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Friday, November 4, 2016

263rd post

BACK TO OUR HOUSE ON OTTOBINE ROAD....
CONTINUED FROM YESTERDAY....

"and he (the drill sergeant) yelled at us "don't you dirt bags know how to 

make a bunk, do it again and hurry up you scumbags because might miss 

breakfast." 

And there was another thing I did not like...." Inspections. Sometimes the 

drill sergeant held the inspections and that was the worse. He nit picked 

everything while we stood at attention,"Hold your head up, chin and chest 

out.  You look like a girl. What the hell is wrong with you, you scum bucket?"

He checked the appearance of our starched olive drab uniforms and he 

was not happy when something wasn't right. He checked our footlockers 

to see if it duplicated the diagram like I told you before. He also inspected 

the barracks for its spit shined floor and the rest of the barracks including 

the toilets. I was kind of leary at first at trying to poop, the commodes just 

opposite each and staring in to the face of another trainee trying to poop.

And if you had constipation or diarrhea.... 

TO BE CONTINUED....


QUOTE (S) FOR THIS POST

"Why would God allow a child to die when he could take a person, like

me, who has already lived his life on earth?"
  
Forrest Caricofe

Google search: About 6,370,000 results (1.18 seconds) 

No results found for "Why would God allow a child to die when he could 

take a person, like me, who has already lived his life on earth?"


HEALTH

Special to The Washington Post

By Dan Hurley

Could polio drugs treat children with a mysterious paralyzing disease?

November 4, 2016 

Superbug Gene

"Researchers developing drugs against polio and other polio-like viruses say 

those drugs could potentially be effective against a mysterious, polio-like 

condition called acute flaccid myelitis (AFM).

The Centers for Disease Control and Prevention has confirmed 89 cases of 

the paralyzing disease in the United States through September. A 6-year-old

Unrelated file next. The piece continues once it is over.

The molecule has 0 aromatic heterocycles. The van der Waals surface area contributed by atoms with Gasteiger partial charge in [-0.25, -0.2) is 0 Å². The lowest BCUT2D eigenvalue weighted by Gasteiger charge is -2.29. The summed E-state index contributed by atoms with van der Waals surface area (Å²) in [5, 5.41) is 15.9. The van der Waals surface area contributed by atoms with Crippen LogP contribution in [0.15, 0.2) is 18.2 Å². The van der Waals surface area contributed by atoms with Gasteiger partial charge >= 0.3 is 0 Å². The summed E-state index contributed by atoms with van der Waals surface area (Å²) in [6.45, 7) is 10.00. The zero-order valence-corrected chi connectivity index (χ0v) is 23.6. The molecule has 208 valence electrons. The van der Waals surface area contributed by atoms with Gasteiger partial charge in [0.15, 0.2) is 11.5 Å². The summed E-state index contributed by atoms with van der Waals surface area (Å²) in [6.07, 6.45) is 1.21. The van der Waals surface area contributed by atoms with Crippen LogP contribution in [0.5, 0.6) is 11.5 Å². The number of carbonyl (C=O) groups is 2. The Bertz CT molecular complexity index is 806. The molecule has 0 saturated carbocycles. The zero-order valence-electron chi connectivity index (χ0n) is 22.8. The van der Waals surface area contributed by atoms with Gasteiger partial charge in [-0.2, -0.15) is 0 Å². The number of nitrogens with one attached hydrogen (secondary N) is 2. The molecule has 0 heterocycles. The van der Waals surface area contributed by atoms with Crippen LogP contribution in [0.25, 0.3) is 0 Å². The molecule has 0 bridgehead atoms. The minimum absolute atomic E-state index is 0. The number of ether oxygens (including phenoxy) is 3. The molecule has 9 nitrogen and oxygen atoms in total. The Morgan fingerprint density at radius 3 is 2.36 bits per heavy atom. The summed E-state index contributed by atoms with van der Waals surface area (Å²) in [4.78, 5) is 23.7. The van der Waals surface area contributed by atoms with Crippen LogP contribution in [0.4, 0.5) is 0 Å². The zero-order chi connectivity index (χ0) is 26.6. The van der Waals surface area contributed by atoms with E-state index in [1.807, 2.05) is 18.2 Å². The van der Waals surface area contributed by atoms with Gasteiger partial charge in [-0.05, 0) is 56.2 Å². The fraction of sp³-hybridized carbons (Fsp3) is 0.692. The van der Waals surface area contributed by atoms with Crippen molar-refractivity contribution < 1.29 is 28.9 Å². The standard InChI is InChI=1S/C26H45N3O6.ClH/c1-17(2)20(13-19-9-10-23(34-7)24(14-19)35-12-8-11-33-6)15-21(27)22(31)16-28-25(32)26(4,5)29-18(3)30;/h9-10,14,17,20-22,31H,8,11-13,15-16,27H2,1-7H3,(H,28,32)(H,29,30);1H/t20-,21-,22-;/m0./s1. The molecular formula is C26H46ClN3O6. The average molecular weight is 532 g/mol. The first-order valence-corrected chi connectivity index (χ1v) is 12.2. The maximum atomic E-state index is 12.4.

boy suspected of having AFM died in Seattle on Sunday, the first death 

believed to be caused by the disease.

One of the drugs in development, pocapavir, was used briefly on a few 

patients during a 2014 outbreak of AFM under a compassionate-use 

exception that allows extremely sick patients to be given unapproved drugs 

without the usual kinds of placebo-controlled trials required by the Food 

and Drug Administration.

“There were a couple of kids who got pocapavir in the Colorado outbreaks,” 

said Benjamin Greenberg, a neurologist who has treated children with AFM 

at the University of Texas Southwestern in Dallas. “It had relatively weak but 

measurable impact on viral replication. A larger study would definitely be 

warranted. We’ll take anything we can get.”

Although the CDC says no cause has been conclusively linked to AFM, many 

researchers suspect a family of viruses known as enteroviruses. A growing 

line of evidence had suggested that the condition may be a rare but serious 

complication of infection with enterovirus D68 — which is in the same viral 

family as the polio virus — the case for D68 has weakened, because no 

similar outbreak of respiratory illnesses associated with D68 or any other 

enterovirus has been seen in the United States, leaving researchers 

desperately searching for answers. (Both children affected by AFM in 

Canada, however, tested positive for exposure to D68.)

“I have been studying enteroviruses for 40 years now,” said John Modlin, 

deputy director of the polio eradication program at the Bill and Melinda 

Gates Foundation. “If I had a child with acute flaccid myelitis, I would be 

on the phone in a second to the companies making these drugs.”

None of the drugs is approved by the Food and Drug Administration. Even 

pocapavir is currently unavailable on any basis because the FDA has 

required the small company studying it to submit a New Drug Application 

before it would consider allowing the drug to be offered on a compassionate-

use basis again, said Marc Collett, president of the company, ViroDefense 

Inc. of Chevy Chase, Md.

Even if the drugs could reach patients, Dr. Modlin said, they would only be 

effective — if they work at all — in the few days or hours when the condition 

first strikes.

Despite those considerable drawbacks, not to mention the fact that no 

enterovirus has yet been proved to cause AFM, the CDC official in charge of 

its polio research says he understands the logic in trying to make the drugs 

available on a compassionate-use basis.

“It is true there are a number of drugs that have been through safety trials,” 

said Steve Oberste, chief of the CDC’s Polio and Picornavirus Laboratory 

Branch. “Some have been through phase 2 efficacy trials, and some have 

previously been used in other compassionate-use cases. But in those cases, 

at least we knew there was an infectious agent, we knew what it was, so it 

was easier to justify. Still, I can certainly understand why someone might 

say, well, this drug is proven safe, what have I got to lose?”

Marijo De Guzman, whose son Daniel died Sunday following a tentative 

diagnosis of AFM, said that if her child had been offered the opportunity 

to receive one of the experimental drugs, “I would have said, let’s try it, 

whatever we can do to try to save my son.”

One of the drugs, pleconaril, was tested in newborns for the treatment of sepsis 

caused by enterovirus. In the study published in March, the drug was found 

to cut the risk of death from 42 percent in the placebo group to 23 percent in 

the group that received the drug. It is now under development as a treatment 

for enterovirus sepsis.

Pleconaril was rejected a decade ago by the FDA as a treatment for